Foreign stocks have become so popular in the United States that whole exchanges are now shopping abroad. Both the New York Stock Exchange and the Nasdaq have been competing to buy the centuries-old London Stock Exchange.
It's just another symptom of the fever individual investors have displayed for a few years now. In 2005, Americans put three times as much money into foreign stock funds as they did in domestic ones. This year, they've been flinging roughly $3 billion a week overseas, according to AMG Data Services.
What's the attraction?
European stocks are cheap, compared with U.S. issues. Developing markets, like many in Latin America and Asia, are growing rapidly and have the capacity for huge expansion.
Foreign stocks can help reduce the risks of an all-American portfolio. And some investors, like the clients of Oakland, California, money manager Jim Bell, are trying to steer at least some of their money away from U.S. markets because they are stressed by a weak and unpopular president fighting an expensive and unpopular war, he says. This creates a lot of stress for the U.S. economy.
Bell has been investing some 70 percent of his client's funds in foreign stocks recently, in part because of their concerns about the U.S. economy and in part because of his own beliefs about where opportunities lie. We think this is mandated and strategic, he says. Foreign markets are a better opportunity than the U.S. market.
Bell, who tends to use no-load mutual funds to get into industries and assets that seem to have a lot of investor momentum, says he sees opportunities all over the world.
He has been investing recently in the Janus Overseas Fund, which has put a lot of money into Asian countries (except Japan) and emerging markets, and in the Oakmark International Small Cap Fund, which is primarily focused on European stocks right now. He's also been buying the Oppenheimer Developing Markets Fund, a load fund, which is also Asia-heavy, with emphasis on India.
Many Asian companies are in a position to benefit from the growth of China, Bell says.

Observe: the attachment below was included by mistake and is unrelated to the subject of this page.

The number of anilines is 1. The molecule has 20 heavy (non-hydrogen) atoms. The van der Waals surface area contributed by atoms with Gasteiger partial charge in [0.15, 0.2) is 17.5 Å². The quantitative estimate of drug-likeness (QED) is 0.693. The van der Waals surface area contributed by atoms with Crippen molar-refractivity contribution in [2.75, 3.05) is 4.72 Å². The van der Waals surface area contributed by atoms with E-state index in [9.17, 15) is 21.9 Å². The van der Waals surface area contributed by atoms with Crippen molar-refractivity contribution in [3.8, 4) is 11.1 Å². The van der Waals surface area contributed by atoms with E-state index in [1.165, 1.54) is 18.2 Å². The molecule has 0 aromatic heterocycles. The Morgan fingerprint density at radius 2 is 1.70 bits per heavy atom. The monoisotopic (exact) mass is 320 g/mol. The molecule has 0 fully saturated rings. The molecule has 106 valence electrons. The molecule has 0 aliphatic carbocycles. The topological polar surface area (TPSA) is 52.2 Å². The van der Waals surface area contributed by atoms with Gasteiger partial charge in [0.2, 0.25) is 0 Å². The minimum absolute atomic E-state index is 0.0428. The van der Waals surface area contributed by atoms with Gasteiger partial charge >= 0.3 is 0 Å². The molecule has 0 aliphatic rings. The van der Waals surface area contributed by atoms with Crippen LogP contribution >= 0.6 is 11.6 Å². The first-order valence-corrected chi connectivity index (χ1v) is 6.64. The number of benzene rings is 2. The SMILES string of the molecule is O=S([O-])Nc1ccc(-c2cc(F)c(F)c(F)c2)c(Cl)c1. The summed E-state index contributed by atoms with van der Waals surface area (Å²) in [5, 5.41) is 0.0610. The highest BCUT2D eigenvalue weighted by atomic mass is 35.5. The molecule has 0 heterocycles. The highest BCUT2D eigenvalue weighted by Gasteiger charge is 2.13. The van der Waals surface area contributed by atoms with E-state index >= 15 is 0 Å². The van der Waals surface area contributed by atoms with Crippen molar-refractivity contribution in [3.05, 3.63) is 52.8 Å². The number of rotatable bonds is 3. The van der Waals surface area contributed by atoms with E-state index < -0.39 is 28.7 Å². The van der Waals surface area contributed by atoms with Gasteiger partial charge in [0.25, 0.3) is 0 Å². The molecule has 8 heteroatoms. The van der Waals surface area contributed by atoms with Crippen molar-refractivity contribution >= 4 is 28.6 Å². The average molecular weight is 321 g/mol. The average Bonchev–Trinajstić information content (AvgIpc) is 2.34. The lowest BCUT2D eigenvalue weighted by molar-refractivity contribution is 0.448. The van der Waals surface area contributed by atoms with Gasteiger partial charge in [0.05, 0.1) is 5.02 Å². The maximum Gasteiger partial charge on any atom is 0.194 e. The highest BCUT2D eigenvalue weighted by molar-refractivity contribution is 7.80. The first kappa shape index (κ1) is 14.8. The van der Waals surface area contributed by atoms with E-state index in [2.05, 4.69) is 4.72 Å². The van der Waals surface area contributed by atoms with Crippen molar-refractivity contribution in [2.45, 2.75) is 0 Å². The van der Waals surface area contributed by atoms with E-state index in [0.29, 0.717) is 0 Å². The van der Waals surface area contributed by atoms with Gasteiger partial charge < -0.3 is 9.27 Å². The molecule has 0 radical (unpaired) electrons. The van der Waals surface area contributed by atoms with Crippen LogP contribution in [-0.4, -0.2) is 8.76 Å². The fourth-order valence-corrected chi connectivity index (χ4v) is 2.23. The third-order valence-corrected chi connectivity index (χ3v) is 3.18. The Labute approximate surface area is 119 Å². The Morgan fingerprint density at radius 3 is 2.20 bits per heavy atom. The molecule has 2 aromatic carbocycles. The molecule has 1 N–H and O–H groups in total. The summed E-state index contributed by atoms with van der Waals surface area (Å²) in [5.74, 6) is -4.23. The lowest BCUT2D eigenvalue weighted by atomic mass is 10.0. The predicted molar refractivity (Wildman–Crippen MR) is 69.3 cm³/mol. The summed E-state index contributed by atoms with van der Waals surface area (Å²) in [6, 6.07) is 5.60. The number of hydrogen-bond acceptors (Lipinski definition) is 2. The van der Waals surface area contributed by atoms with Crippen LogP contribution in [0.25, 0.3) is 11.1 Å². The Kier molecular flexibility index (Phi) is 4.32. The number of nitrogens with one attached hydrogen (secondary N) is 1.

That's all true. But foreign investing isn't risk-free, especially this late in the game. If you're thinking of putting money abroad, know that yours isn't the first cash in. And consider these possible risks and concerns, too.
-- Different accounting standards. In the wake of Wall Street scandals and the passage of the Sarbanes-Oxley Act of 2002, American companies have been ramping up their audits and cleaning up their quarterly reports. That's not necessarily true of companies headquartered elsewhere.
In some European countries, accounting standards are as much a matter of word of honor as regulation. And standards in some developing countries remain lax. How do you know how much you can rely on earnings reports, for example, from a small Southeast Asian or Dominican start-up? This is a good reason to invest via mutual funds that have analysts on the ground in the countries they are investing in.
-- That weak dollar. Many investors neglect currency risk in their rush to take advantage of attractively priced international equities, says Russell Lundeberg Jr. of Barrett Capital Management in Richmond, Virginia. Currency fluctuations must be considered.
The dollar has recovered since last year, but not much. Buy foreign stocks now, with a weak dollar, and you may be paying more than foreign investors who are using their own currency. Furthermore, if the greenback falls more before you sell, you could trade out your profits into even less-valuable dollars.
The vast majority of mutual funds don't hedge their currency risk. Find one that does if you really want to take currency questions out of the investment decision.
-- Big expenses. Expense ratios matter just as much for international offerings as they do for domestic ones, says Morningstar analyst Gareth Lyons.
It does cost more to manage a foreign fund than a U.S. stock fund, but not so much more that you should give away your earnings in extra fees. For example, the average annual expense ratio for a diversified emerging market fund is 1.48 percent, reports Morningstar. Keep that figure in mind as a maximum.